The rugged cost of tolerating rutted roads
Until the state began resurfacing it, the main highway from Boston to Cape Cod commanded pleasant vistas of bays, forests, hills -- and hubcaps.
The gutters of the Southeast Expressway were littered with them, jolted from passing cars by the deteriorating paving.
They were yet another symptom of the decay of America's highways and bridges -- a phenomenon which, in the past year, has become increasingly well-documented.
Also widely publicized is the high cost of repairing that damage -- pegged by the US Department of Transportation at $33 billion for Interstate highways, $500 billion for nonurban highways, and another $47.6 billion for bridges.
Less well known, however, is the cost to the traveling public of enduring, rather than repairing, this deterioration.
How much does a hubcap cost? As much as $110 for a 13-inch wire wheel cover, says Frank Hill of Jannell Ford and Peugeot in suburban Weymouth, Mass.
The Road Information Program (TRIP), a Washington-based, nonprofit organization that researches transportation issues, assesses the average costs for other pothole-related repairs: front-end alignments, $25-$30; replacing broken rear shock absorbers, $30; and buying a pair of radial tires, $200.
Recently, in a series of state-by-state studies, TRIP pulled together figures on the high cost of bad roads. Its latest study, analyzing the economic benefits of a highway repair program for Massachusetts, follows similar ones done in Minnesota, Kansas, Oklahoma, and other states.
No one denies that road-repair costs are steep. In Massachusetts, whose road system is older than that of most states and hammered by tough New England winters, some 74 percent of the roads and 49 percent of the bridges need rehabilitation, according to TRIP figures. TRIP research director Sally Thompson says the national average is 64 percent for roads and 44 percent for bridges.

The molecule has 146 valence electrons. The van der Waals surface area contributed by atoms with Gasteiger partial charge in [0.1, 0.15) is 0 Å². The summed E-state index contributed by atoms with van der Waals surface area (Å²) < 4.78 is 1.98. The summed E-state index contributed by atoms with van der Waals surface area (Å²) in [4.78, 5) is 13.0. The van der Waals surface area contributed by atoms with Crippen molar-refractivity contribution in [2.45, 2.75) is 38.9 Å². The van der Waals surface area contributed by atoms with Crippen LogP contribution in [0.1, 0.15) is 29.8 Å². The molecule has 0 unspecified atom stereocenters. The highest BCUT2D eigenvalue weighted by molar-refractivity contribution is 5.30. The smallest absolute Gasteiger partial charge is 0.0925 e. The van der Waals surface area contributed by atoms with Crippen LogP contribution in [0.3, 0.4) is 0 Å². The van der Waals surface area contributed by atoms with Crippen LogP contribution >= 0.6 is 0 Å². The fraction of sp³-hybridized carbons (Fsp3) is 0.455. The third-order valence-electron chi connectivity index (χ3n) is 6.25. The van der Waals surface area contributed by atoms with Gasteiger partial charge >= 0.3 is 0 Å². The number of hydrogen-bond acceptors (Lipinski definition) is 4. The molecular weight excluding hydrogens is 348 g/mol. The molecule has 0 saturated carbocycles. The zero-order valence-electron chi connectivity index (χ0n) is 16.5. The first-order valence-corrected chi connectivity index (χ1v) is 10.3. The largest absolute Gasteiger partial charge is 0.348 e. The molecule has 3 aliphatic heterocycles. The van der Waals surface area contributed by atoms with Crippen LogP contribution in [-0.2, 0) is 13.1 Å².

But the TRIP report on the Bay State was funded by the Construction Industries of Massachusetts, whose members stand to benefit from an upgraded repair program. And not everyone agrees with its conclusions.
''You've got to remember who funded the study,'' says James Kerasiotes, assistant secretary for the state's Department of Public Works. ''The Massachusetts transportation network is in phenomenal condition,'' he adds.
But he agrees that ''we're not spending enough.'' The state now spends only $ 225.6 million a year on the problem - less than half the $497.5 million a year which, TRIP says, must be spent over the next 10 years.
TRIP says the economic benefits of a massive road-repair program would substantially reduce its actual cost. Savings would come from:
Lower costs to individual motorists. In addition to savings in repairs, the report notes that poor roads can increase automobile fuel consumption up to 56 percent. In Massachusetts, where motorists drove 19.5 billion vehicle miles last year over substandard roads, that comes to an extra $168 per driver per year.
More construction-related jobs. TRIP says its program would produce 7,151 new jobs. With July unemployment figures showing just over 1 million construction workers out of work across the nation, the prospect of more construction jobs would be a welcome addition, adding another $125 million to Massachusetts' payroll.
More revenue to state coffers. The increased payroll would generate an additional $10.8 million in state income taxes and $32 million in corporate taxes and fees - and would save $14.2 million in unemployment payments.
More corporate spending. Corporations involved in repairs (many of which are members of Construction Industries of Massachusetts, the trade organization that sponsored the TRIP study) would spend an additional $115 million each year for road-building materials and equipment.
Overall, TRIP estimates that these savings, though they would not cover the full cost of rehabilitation, would reduce the $497.5 million annual bill by about 31 percent, to $344 million.
In the last 18 months, says TRIP, some 30 states have addressed the road-repair problem by such measures as increasing state gasoline taxes and vehicle registration fees, or allocating more funds from general revenues.
But that, he says, has added only $3 billion to the $19 billion spent on all US road and bridge repairs. He says that $19 billion will have to be doubled to eliminate the repair backlog in the next decade.